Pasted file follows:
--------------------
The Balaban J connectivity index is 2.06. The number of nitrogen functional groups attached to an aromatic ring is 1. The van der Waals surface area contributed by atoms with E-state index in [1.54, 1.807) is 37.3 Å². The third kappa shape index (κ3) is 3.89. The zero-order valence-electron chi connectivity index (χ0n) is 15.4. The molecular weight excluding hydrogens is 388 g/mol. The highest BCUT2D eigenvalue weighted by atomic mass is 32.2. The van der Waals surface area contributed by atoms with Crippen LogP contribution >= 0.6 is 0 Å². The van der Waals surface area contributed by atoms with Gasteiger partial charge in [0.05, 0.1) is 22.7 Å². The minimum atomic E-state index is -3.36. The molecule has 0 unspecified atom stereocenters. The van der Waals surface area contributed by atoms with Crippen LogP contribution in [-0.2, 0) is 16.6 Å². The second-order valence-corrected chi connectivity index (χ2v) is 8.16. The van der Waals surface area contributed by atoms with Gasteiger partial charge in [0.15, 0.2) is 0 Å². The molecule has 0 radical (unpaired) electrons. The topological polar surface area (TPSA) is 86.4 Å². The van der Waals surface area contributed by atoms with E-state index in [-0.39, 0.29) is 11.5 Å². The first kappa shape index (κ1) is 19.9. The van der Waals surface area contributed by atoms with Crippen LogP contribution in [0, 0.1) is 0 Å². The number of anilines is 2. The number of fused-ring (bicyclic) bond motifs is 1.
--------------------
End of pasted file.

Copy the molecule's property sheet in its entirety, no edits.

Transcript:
The Balaban J connectivity index is 2.06. The number of nitrogen functional groups attached to an aromatic ring is 1. The van der Waals surface area contributed by atoms with E-state index in [1.54, 1.807) is 37.3 Å². The third kappa shape index (κ3) is 3.89. The zero-order valence-electron chi connectivity index (χ0n) is 15.4. The molecular weight excluding hydrogens is 388 g/mol. The highest BCUT2D eigenvalue weighted by atomic mass is 32.2. The van der Waals surface area contributed by atoms with Crippen LogP contribution >= 0.6 is 0 Å². The van der Waals surface area contributed by atoms with Gasteiger partial charge in [0.05, 0.1) is 22.7 Å². The minimum atomic E-state index is -3.36. The molecule has 0 unspecified atom stereocenters. The van der Waals surface area contributed by atoms with Crippen LogP contribution in [-0.2, 0) is 16.6 Å². The second-order valence-corrected chi connectivity index (χ2v) is 8.16. The van der Waals surface area contributed by atoms with Gasteiger partial charge in [0.15, 0.2) is 0 Å². The molecule has 0 radical (unpaired) electrons. The topological polar surface area (TPSA) is 86.4 Å². The van der Waals surface area contributed by atoms with E-state index in [-0.39, 0.29) is 11.5 Å². The first kappa shape index (κ1) is 19.9. The van der Waals surface area contributed by atoms with Crippen LogP contribution in [0, 0.1) is 0 Å². The number of anilines is 2. The number of fused-ring (bicyclic) bond motifs is 1.